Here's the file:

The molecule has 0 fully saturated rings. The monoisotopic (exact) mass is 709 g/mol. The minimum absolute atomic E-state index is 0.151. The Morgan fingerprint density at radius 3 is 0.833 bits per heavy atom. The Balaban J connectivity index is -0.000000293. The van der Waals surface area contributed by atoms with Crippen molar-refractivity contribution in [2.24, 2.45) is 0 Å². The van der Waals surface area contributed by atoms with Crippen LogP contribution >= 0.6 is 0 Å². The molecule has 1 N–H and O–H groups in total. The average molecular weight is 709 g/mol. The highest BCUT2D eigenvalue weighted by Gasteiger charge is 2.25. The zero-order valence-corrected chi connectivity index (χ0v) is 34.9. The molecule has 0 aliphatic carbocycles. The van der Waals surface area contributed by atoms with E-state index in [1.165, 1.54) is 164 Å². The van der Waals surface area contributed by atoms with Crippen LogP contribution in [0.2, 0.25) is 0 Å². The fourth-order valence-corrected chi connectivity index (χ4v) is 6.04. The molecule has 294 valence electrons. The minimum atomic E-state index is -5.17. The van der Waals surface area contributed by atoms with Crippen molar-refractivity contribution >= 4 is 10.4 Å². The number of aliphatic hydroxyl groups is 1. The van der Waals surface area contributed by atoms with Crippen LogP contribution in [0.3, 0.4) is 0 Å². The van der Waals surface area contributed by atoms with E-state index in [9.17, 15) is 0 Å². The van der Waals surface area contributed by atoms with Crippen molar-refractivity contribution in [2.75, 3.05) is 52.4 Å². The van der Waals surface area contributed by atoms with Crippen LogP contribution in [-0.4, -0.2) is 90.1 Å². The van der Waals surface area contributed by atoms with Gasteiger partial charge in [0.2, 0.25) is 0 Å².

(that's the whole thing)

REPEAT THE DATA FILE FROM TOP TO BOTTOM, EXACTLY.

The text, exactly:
The molecule has 0 fully saturated rings. The monoisotopic (exact) mass is 709 g/mol. The minimum absolute atomic E-state index is 0.151. The Morgan fingerprint density at radius 3 is 0.833 bits per heavy atom. The Balaban J connectivity index is -0.000000293. The van der Waals surface area contributed by atoms with Crippen molar-refractivity contribution in [2.24, 2.45) is 0 Å². The van der Waals surface area contributed by atoms with Crippen LogP contribution >= 0.6 is 0 Å². The molecule has 1 N–H and O–H groups in total. The average molecular weight is 709 g/mol. The highest BCUT2D eigenvalue weighted by Gasteiger charge is 2.25. The zero-order valence-corrected chi connectivity index (χ0v) is 34.9. The molecule has 0 aliphatic carbocycles. The van der Waals surface area contributed by atoms with E-state index in [1.165, 1.54) is 164 Å². The van der Waals surface area contributed by atoms with Crippen LogP contribution in [0.2, 0.25) is 0 Å². The fourth-order valence-corrected chi connectivity index (χ4v) is 6.04. The molecule has 294 valence electrons. The minimum atomic E-state index is -5.17. The van der Waals surface area contributed by atoms with Crippen molar-refractivity contribution >= 4 is 10.4 Å². The number of aliphatic hydroxyl groups is 1. The van der Waals surface area contributed by atoms with Crippen LogP contribution in [0.3, 0.4) is 0 Å². The van der Waals surface area contributed by atoms with E-state index in [9.17, 15) is 0 Å². The van der Waals surface area contributed by atoms with Crippen molar-refractivity contribution in [2.75, 3.05) is 52.4 Å². The van der Waals surface area contributed by atoms with Crippen LogP contribution in [-0.4, -0.2) is 90.1 Å². The van der Waals surface area contributed by atoms with Gasteiger partial charge in [0.2, 0.25) is 0 Å².